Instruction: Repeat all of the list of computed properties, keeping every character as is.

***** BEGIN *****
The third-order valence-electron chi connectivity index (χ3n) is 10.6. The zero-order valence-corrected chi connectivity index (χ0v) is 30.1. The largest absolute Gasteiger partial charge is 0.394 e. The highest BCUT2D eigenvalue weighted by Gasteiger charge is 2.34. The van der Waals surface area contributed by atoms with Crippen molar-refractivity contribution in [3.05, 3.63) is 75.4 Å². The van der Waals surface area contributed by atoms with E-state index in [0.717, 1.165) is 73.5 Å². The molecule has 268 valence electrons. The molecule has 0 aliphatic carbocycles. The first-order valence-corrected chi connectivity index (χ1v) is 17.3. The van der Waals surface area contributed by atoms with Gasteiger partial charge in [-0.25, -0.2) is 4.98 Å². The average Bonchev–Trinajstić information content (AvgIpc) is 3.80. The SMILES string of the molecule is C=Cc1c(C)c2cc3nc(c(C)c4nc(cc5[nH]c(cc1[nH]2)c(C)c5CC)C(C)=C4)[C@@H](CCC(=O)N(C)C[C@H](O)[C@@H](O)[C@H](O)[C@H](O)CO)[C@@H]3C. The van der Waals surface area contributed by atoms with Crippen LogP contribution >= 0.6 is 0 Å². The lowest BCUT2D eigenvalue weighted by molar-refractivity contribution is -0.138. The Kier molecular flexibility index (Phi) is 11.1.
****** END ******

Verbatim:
The third-order valence-electron chi connectivity index (χ3n) is 10.6. The zero-order valence-corrected chi connectivity index (χ0v) is 30.1. The largest absolute Gasteiger partial charge is 0.394 e. The highest BCUT2D eigenvalue weighted by Gasteiger charge is 2.34. The van der Waals surface area contributed by atoms with Crippen molar-refractivity contribution in [3.05, 3.63) is 75.4 Å². The van der Waals surface area contributed by atoms with E-state index in [0.717, 1.165) is 73.5 Å². The molecule has 268 valence electrons. The molecule has 0 aliphatic carbocycles. The first-order valence-corrected chi connectivity index (χ1v) is 17.3. The van der Waals surface area contributed by atoms with Gasteiger partial charge in [-0.25, -0.2) is 4.98 Å². The average Bonchev–Trinajstić information content (AvgIpc) is 3.80. The SMILES string of the molecule is C=Cc1c(C)c2cc3nc(c(C)c4nc(cc5[nH]c(cc1[nH]2)c(C)c5CC)C(C)=C4)[C@@H](CCC(=O)N(C)C[C@H](O)[C@@H](O)[C@H](O)[C@H](O)CO)[C@@H]3C. The van der Waals surface area contributed by atoms with Crippen LogP contribution >= 0.6 is 0 Å². The lowest BCUT2D eigenvalue weighted by molar-refractivity contribution is -0.138. The Kier molecular flexibility index (Phi) is 11.1.